by Rabbi Chaim Dovid Green
Jewish guilt is a popular topic. It seems that Jews are always finding
something to feel guilty about. Those who talk about Jewish guilt like to
blame Jewish mothers for its continuity. Guilt in general has gotten a bad
rap in our generation. Perhaps even one which is undeserved. This weeks
parsha can help us understand something about the Torah attitude toward
guilt. Maybe after reading this we will learn to have a new appreciation
for Jewish mothers.
Our parsha begins with Moshe sending twelve scouts into The Land of Canaan.
Ten of the scouts return with a report strongly discouraging the Jewish
nation from attempting to conquer the inhabitants of the land. Two scouts,
Yehoshuah and Calev, asserted that they should indeed proceed as planned.
Rashi, (Medieval France), tells us that when the scouts left on their
forty-day journey, they were all upright men - and even leaders of their
tribes. By the time they returned, the ten were prepared, and indeed
perpetrated an evil which we are still shedding tears over.
What made those men act in such a way? The Chofetz Chaim, (d. 1933),
explains that the following was the disagreement between the ten scouts and
the other two scouts. The ten scouts maintained that the Children of Israel
were not worthy of G-d's divine assistance. Their past record was tarnished
through various transgressions, and G-d would not aid them in conquering
the nations of The Land of Canaan. They argued that The Land of Canaan was
a place in which G-d demands perfection. The Jews would never be able to
deliver the behavior expected of them, and they would fall prey to the
nations protecting their homeland. "...that night the people wept" (Numbers
14:1). Jewish guilt.
Calev, who understood G-d's ways appealed to the Jewish nation saying "The
land...is a very very good land. He can give it to us...just don't _REBEL_
against G-d...G-d is with us, so don't be afraid" (Numbers 14:8-9).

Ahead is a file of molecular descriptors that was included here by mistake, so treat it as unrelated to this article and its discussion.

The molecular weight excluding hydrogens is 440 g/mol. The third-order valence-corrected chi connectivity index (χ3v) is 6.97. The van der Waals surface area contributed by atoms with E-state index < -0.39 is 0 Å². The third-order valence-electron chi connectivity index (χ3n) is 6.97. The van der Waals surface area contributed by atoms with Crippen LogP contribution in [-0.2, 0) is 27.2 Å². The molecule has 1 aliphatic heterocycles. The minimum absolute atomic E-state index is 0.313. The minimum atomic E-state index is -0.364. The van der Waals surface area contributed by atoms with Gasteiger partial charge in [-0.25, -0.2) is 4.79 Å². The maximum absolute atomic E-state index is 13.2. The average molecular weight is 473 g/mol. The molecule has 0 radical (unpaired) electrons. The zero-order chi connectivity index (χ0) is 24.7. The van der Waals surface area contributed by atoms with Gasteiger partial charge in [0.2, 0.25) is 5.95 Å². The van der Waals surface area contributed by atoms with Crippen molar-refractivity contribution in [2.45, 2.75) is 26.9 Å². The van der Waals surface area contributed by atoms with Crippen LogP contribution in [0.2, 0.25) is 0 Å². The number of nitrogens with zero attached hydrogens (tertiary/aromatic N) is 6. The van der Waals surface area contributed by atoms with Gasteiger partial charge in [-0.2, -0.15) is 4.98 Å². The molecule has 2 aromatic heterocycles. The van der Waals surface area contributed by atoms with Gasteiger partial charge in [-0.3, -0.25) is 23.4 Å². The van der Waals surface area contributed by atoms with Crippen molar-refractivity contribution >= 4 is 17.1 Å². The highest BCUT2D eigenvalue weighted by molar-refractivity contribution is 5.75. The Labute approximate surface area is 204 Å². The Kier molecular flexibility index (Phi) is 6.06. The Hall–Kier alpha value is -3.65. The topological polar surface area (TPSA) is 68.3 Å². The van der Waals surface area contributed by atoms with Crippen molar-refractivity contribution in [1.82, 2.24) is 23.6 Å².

The Chofetz Chaim explains that G-d understands we are human with all of
our frailties. Of course G-d has expectations of us. Of course He expects
us to learn what His will is and follow it. That, however, does not
preclude our being imperfect. We are not expected to be angels. G-d has
plenty of angels who can fill that role. Calev spells it out for us. "Just
don't rebel!" That is the criterion for favor from G-d. Try your best, and
What about wrongdoing? What about a tarnished record? For that G-d created
"Teshuvah." Briefly, "Teshuvah" is the mechanism by which we recognize our
regrettable actions, and do our best to make improvements. Having done a
sincere "Teshuvah," we return to our original closeness to G-d, and we need
no longer fear for G-d's anger.
Back to guilt. Dr. Abraham J. Twersky writes in "Let Us Make Man" that
guilt is to the emotions what pain is to the physical body. Physical pain
is very useful and beneficial. Without pain we would not know that we have
touched a flame, or dropped something heavy on our foot, etc. Pain alerts
us to stop whatever it is that we are doing which is inflicting damage on
us. When a person is whole emotionally, doing things which we know are
wrong causes us guilt. The pain we call guilt lets us know that there is
something we ought to stop doing. There is guilt which is founded in morals
and conscience. That is healthy guilt. Guilt which lacks a foundation is
not healthy and needs to be dealt with.
The ten scouts were suffering from fear over their imperfections. Calev
teaches us that it was unfounded. In our own personal journey up the ladder
of spirituality we encounter obstacles. We should not allow guilt to affect
our resolve. We should allow Calev's words to echo in our minds. "Just
don't rebel." We are deserving, we are loved, and we are favored, as long
as we "just don't rebel."
Text Copyright © 1999 Rabbi Dovid Green and
Project Genesis, Inc.